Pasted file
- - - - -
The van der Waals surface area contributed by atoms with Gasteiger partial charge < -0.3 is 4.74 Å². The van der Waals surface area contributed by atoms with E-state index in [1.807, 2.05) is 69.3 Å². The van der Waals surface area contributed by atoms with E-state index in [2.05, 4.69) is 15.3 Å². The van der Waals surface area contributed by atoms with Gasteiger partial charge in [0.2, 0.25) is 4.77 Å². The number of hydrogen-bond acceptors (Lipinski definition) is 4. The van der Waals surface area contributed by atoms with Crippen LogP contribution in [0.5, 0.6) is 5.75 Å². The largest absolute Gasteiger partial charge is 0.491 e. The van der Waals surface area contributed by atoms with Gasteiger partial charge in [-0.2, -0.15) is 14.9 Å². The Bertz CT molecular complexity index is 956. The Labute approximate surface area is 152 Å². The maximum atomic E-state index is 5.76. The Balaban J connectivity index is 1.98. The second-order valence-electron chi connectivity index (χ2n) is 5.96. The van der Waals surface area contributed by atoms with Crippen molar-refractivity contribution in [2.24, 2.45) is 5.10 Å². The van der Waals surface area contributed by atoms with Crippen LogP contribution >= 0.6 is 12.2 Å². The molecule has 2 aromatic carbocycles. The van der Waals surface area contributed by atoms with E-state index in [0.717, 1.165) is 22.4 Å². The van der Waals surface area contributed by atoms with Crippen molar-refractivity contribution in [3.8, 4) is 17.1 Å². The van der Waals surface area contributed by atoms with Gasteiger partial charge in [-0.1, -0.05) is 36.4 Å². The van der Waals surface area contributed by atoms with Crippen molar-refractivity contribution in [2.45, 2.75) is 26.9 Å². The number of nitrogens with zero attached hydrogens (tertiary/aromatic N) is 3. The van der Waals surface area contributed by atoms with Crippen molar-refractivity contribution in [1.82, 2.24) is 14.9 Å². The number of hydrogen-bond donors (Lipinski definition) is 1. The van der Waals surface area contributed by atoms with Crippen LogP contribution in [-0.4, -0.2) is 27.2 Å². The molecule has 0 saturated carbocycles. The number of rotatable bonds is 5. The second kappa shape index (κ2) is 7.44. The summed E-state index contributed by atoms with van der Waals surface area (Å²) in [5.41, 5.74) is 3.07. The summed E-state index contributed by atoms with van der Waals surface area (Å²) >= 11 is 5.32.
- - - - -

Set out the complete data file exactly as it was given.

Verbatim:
The van der Waals surface area contributed by atoms with Gasteiger partial charge < -0.3 is 4.74 Å². The van der Waals surface area contributed by atoms with E-state index in [1.807, 2.05) is 69.3 Å². The van der Waals surface area contributed by atoms with E-state index in [2.05, 4.69) is 15.3 Å². The van der Waals surface area contributed by atoms with Gasteiger partial charge in [0.2, 0.25) is 4.77 Å². The number of hydrogen-bond acceptors (Lipinski definition) is 4. The van der Waals surface area contributed by atoms with Crippen LogP contribution in [0.5, 0.6) is 5.75 Å². The largest absolute Gasteiger partial charge is 0.491 e. The van der Waals surface area contributed by atoms with Gasteiger partial charge in [-0.2, -0.15) is 14.9 Å². The Bertz CT molecular complexity index is 956. The Labute approximate surface area is 152 Å². The maximum atomic E-state index is 5.76. The Balaban J connectivity index is 1.98. The second-order valence-electron chi connectivity index (χ2n) is 5.96. The van der Waals surface area contributed by atoms with Crippen molar-refractivity contribution in [2.24, 2.45) is 5.10 Å². The van der Waals surface area contributed by atoms with Crippen LogP contribution >= 0.6 is 12.2 Å². The molecule has 2 aromatic carbocycles. The van der Waals surface area contributed by atoms with E-state index in [0.717, 1.165) is 22.4 Å². The van der Waals surface area contributed by atoms with Crippen molar-refractivity contribution in [3.8, 4) is 17.1 Å². The van der Waals surface area contributed by atoms with Gasteiger partial charge in [-0.1, -0.05) is 36.4 Å². The van der Waals surface area contributed by atoms with Crippen molar-refractivity contribution in [2.45, 2.75) is 26.9 Å². The number of nitrogens with zero attached hydrogens (tertiary/aromatic N) is 3. The van der Waals surface area contributed by atoms with Crippen molar-refractivity contribution in [1.82, 2.24) is 14.9 Å². The number of hydrogen-bond donors (Lipinski definition) is 1. The van der Waals surface area contributed by atoms with Crippen LogP contribution in [-0.4, -0.2) is 27.2 Å². The molecule has 0 saturated carbocycles. The number of rotatable bonds is 5. The second kappa shape index (κ2) is 7.44. The summed E-state index contributed by atoms with van der Waals surface area (Å²) in [5.41, 5.74) is 3.07. The summed E-state index contributed by atoms with van der Waals surface area (Å²) >= 11 is 5.32.